1. MovableType — This was the very first blogging engine I used. I really liked its ability to host multiple blogs and its open-source design. Interestingly, the system was perl based and had an entirely different architecture from the pure PHP solution of the other two. I moved off of the platform because the authors, Six Apart, decided to make the engine closed source and force users to pay for it.
2. WordPress — I switched to WordPress because it was the big competitor to MT. It was (and is) a mature blogging engine which I liked. The big problem is that it was (and still is) a single blog only engine. There was WordPress MU which is a multiple user version of WordPress, but it was highly immature at the time. I decided to switch to a multiple to a multiple blog engine because I had some friends who I thought wanted to blog. (This did not come to fruition.)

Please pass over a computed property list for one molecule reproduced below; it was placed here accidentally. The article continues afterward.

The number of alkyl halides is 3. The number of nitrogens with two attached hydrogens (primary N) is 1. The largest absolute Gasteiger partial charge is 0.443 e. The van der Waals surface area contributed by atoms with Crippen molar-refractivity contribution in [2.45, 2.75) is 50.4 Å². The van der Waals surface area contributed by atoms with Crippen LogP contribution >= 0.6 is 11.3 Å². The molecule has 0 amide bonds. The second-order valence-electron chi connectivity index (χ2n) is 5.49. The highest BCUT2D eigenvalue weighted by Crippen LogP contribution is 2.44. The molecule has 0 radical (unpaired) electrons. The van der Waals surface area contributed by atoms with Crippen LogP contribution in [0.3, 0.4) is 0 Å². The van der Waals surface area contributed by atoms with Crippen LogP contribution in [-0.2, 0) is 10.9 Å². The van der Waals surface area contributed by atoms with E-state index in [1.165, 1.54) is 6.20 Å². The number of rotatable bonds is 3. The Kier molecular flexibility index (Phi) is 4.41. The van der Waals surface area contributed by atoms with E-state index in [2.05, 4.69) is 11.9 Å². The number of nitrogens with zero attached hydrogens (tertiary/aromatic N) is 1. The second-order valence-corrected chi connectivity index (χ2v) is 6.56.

3. B2Evolution — I chose this because it was a true multiple blog engine. It was okay, but the usability left much to be desired. The lack of plugins and add-ons and the complex user interface eventually drove me back to WordPress.
4. WordPress — Now the blog has been converted back to WordPress. I have used the engine on a work blog for two years and really like the technology. It is extremely extensible, powerful and simple to use. Best of all, the next major release of WordPress, 3.0, will integrate MU into the core and so will finally support multiple blogs.
As you can seet, I have experienced a broad range of blogging engines over the last 8 years. WordPress is clearly the best choice and I highly recommend it to others interested in hosting their own sites.
I realized a ways back that I needed a third party to provide secondary DNS services for my domain and researched many optins and eventually settled on EveryDNS.com. I liked the robustness of the service and the price, free! Of course, they asked for donations and I was happy to provide one for their valuable service.